United States District Court, W.D. Louisiana, Shreveport Division
REPORT AND RECOMMENDATION
H.L. Perez-Montes United States Magistrate Judge.
the Court is a petition for writ of habeas corpus (28 U.S.C.
§ 2254) filed by pro se Petitioner Randy Wilson
(“Wilson”) (#456403) on October 11, 2013. (Doc.
1). Wilson attacks his 2008 second degree murder conviction.
Louisiana Second Circuit Court of Appeal set forth the
relevant facts of the case. On April 1, 2006, Wilson and
Felton Dorsey (“Dorsey”), armed with a gun,
forced their way into the home of Bobbie Prock (“Mrs.
Prock”), tied her to a chair, and placed a blanket over
her head. (Doc. 7-13, p. 221/229). They subsequently took
numerous items from her home. (Id.). Prock's
son, Joe Prock, arrived at the house soon after to check on
his mother. (Id.). Joe Prock was bound and struck in
the head with a gun handle numerous times, and died as a
result of his injuries. (Id.). Wilson and Dorsey
then set fire to Joe Prock's body and Mrs. Prock's
house before fleeing. (Id.). Mrs. Prock was able to
free herself and get out of the house. (Id.).
17, 2006, Wilson and Dorsey were charged by indictment with
one count of first degree murder and one count of attempted
first degree murder. (Doc. 7- 13, pp. 220-21/229). The state
pursued the death penalty. (Doc. 7-13, p. 221/229). However,
pursuant to a plea agreement, Wilson pled guilty to one count
of second degree murder, with a sentence of life imprisonment
without benefit of probation, parole, or suspension of
sentence, in exchange for his testimony at the trial of
Dorsey, his co-defendant. (Doc. 7-13, pp. 223-24/229). The
Boykin guilty plea colloquy occurred on July 27, 2009, and
Wilson reserved his right to appeal pursuant to State v.
Crosby, 338 So.2d 584 (La. 1976). (Doc. 7-13, p.
appellate counsel filed an appellate brief pursuant to
State v. Jyles, 704 So.2d 241 (La. 1997), finding no
non-frivolous issues to raise on appeal. (Doc. 7-13, p.
170/229). Wilson then filed a pro se supplemental
brief, wherein he argued that his plea bargain was
constitutionally infirm because the State did not perform its
part of the bargain, and that the trial court had not
properly ruled on his pre-trial motions to suppress his
statements. (Doc. 7-13, p. 194/229). The Second Circuit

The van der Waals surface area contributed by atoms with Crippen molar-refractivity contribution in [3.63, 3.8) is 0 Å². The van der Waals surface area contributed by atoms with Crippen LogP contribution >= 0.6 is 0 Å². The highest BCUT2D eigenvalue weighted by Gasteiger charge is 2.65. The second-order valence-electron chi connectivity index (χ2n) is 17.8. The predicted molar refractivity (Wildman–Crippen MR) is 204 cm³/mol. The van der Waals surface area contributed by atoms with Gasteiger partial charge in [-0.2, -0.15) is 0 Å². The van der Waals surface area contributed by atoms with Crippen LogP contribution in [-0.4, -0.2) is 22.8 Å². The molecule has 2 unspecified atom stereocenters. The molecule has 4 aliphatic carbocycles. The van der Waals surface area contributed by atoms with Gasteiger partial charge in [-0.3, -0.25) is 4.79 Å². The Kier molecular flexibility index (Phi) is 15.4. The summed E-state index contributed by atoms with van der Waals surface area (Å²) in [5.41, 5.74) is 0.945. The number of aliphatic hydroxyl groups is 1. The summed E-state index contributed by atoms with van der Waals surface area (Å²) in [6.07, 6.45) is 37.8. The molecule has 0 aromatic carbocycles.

affirmed Wilson's conviction and sentence, after finding
no merit in his argument that his statement was not voluntary
or that the State had breached the plea agreement. (Doc.
7-13, pp. 219, 228/229). Wilson sought a supervisory writ
from the Louisiana Supreme Court which was denied without
comment on May 4, 2012. (Doc. 7-14, p. 58/311).
then filed an application for Post-Conviction Relief on
August 13, 2012. (Doc. 7-14, p. 89/311). The First Judicial
District Court denied the application on September 20, 2012,
finding no merit in Wilson's arguments. (Doc. 7-14, p.
145/311). Wilson sought a supervisory writ from the Second
Circuit Court of Appeal, which was denied on November 29,
2012. (Doc. 7-14, pp. 156, 160, 231/311). Wilson then took a
supervisory writ to the Louisiana Supreme Court, which was
denied without comment on July 31, 2013. (Doc. 7-14, pp. 233,
filed this writ for habeas corpus on October 11, 2013. (Doc.
Law and Analysis
Standard of review.
application for a writ of habeas corpus on behalf of a person
in custody pursuant to the judgment of a state court shall be
considered only on the ground that he is in custody in
violation of the Constitution or laws or treaties of the
United States. See 28 U.S.C. § 2254(a).
28 U.S.C. § 2254, habeas relief is not available to a
state prisoner with respect to a claim that was adjudicated
on the merits in the state court proceedings unless the
adjudication of the claim: (1) resulted in a decision that
was contrary to, or involved an unreasonable application of,
clearly established federal law as determined by the Supreme
Court of the United States; or (2) resulted in a decision
that was based on an unreasonable determination of the facts
in light of the evidence presented in the state court
proceedings. Therefore, pure questions of law and mixed
questions of law and fact are reviewed under Section
2254(d)(1), and questions of fact are reviewed under Section
2254(d)(2). See Martin v. Cain, 246 F.3d 471, 475-76
(5th Cir.), cert. den., 534 U.S. 885 (2001), and
cases cited therein.
decision is “contrary to” clearly established
federal law “if the state court arrives at a conclusion
opposite to that reached by . . . [the Supreme Court] on a